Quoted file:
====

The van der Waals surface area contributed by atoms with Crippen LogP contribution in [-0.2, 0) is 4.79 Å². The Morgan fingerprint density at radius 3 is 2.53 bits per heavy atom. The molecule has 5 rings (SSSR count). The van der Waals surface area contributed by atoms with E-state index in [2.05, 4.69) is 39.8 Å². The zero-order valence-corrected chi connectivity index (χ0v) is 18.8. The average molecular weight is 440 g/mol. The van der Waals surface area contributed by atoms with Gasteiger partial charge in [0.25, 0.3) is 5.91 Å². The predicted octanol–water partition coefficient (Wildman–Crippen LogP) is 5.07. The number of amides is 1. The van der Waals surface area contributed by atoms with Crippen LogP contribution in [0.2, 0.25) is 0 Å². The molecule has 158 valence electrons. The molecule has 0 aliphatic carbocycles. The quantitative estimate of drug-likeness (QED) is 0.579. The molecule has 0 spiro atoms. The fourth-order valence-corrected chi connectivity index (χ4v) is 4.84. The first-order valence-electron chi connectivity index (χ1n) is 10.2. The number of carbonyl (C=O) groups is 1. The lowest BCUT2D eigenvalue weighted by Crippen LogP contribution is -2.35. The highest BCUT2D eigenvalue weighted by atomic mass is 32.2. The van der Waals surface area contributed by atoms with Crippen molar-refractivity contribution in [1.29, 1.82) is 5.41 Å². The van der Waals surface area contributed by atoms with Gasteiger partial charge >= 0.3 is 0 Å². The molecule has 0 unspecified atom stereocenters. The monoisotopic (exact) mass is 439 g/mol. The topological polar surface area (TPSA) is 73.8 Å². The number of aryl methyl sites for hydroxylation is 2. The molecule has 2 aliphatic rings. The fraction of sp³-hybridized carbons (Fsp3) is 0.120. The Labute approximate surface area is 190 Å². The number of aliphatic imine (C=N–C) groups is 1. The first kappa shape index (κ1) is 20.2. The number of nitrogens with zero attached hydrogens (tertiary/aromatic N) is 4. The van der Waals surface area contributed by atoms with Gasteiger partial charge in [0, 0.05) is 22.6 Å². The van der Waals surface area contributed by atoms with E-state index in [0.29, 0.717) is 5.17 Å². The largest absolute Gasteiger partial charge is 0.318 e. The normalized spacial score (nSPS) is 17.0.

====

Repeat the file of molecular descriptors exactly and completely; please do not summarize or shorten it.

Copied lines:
The van der Waals surface area contributed by atoms with Crippen LogP contribution in [-0.2, 0) is 4.79 Å². The Morgan fingerprint density at radius 3 is 2.53 bits per heavy atom. The molecule has 5 rings (SSSR count). The van der Waals surface area contributed by atoms with E-state index in [2.05, 4.69) is 39.8 Å². The zero-order valence-corrected chi connectivity index (χ0v) is 18.8. The average molecular weight is 440 g/mol. The van der Waals surface area contributed by atoms with Gasteiger partial charge in [0.25, 0.3) is 5.91 Å². The predicted octanol–water partition coefficient (Wildman–Crippen LogP) is 5.07. The number of amides is 1. The van der Waals surface area contributed by atoms with Crippen LogP contribution in [0.2, 0.25) is 0 Å². The molecule has 158 valence electrons. The molecule has 0 aliphatic carbocycles. The quantitative estimate of drug-likeness (QED) is 0.579. The molecule has 0 spiro atoms. The fourth-order valence-corrected chi connectivity index (χ4v) is 4.84. The first-order valence-electron chi connectivity index (χ1n) is 10.2. The number of carbonyl (C=O) groups is 1. The lowest BCUT2D eigenvalue weighted by Crippen LogP contribution is -2.35. The highest BCUT2D eigenvalue weighted by atomic mass is 32.2. The van der Waals surface area contributed by atoms with Crippen molar-refractivity contribution in [1.29, 1.82) is 5.41 Å². The van der Waals surface area contributed by atoms with Gasteiger partial charge >= 0.3 is 0 Å². The molecule has 0 unspecified atom stereocenters. The monoisotopic (exact) mass is 439 g/mol. The topological polar surface area (TPSA) is 73.8 Å². The number of aryl methyl sites for hydroxylation is 2. The molecule has 2 aliphatic rings. The fraction of sp³-hybridized carbons (Fsp3) is 0.120. The Labute approximate surface area is 190 Å². The number of aliphatic imine (C=N–C) groups is 1. The first kappa shape index (κ1) is 20.2. The number of nitrogens with zero attached hydrogens (tertiary/aromatic N) is 4. The van der Waals surface area contributed by atoms with Gasteiger partial charge in [0, 0.05) is 22.6 Å². The van der Waals surface area contributed by atoms with E-state index in [0.29, 0.717) is 5.17 Å². The largest absolute Gasteiger partial charge is 0.318 e. The normalized spacial score (nSPS) is 17.0.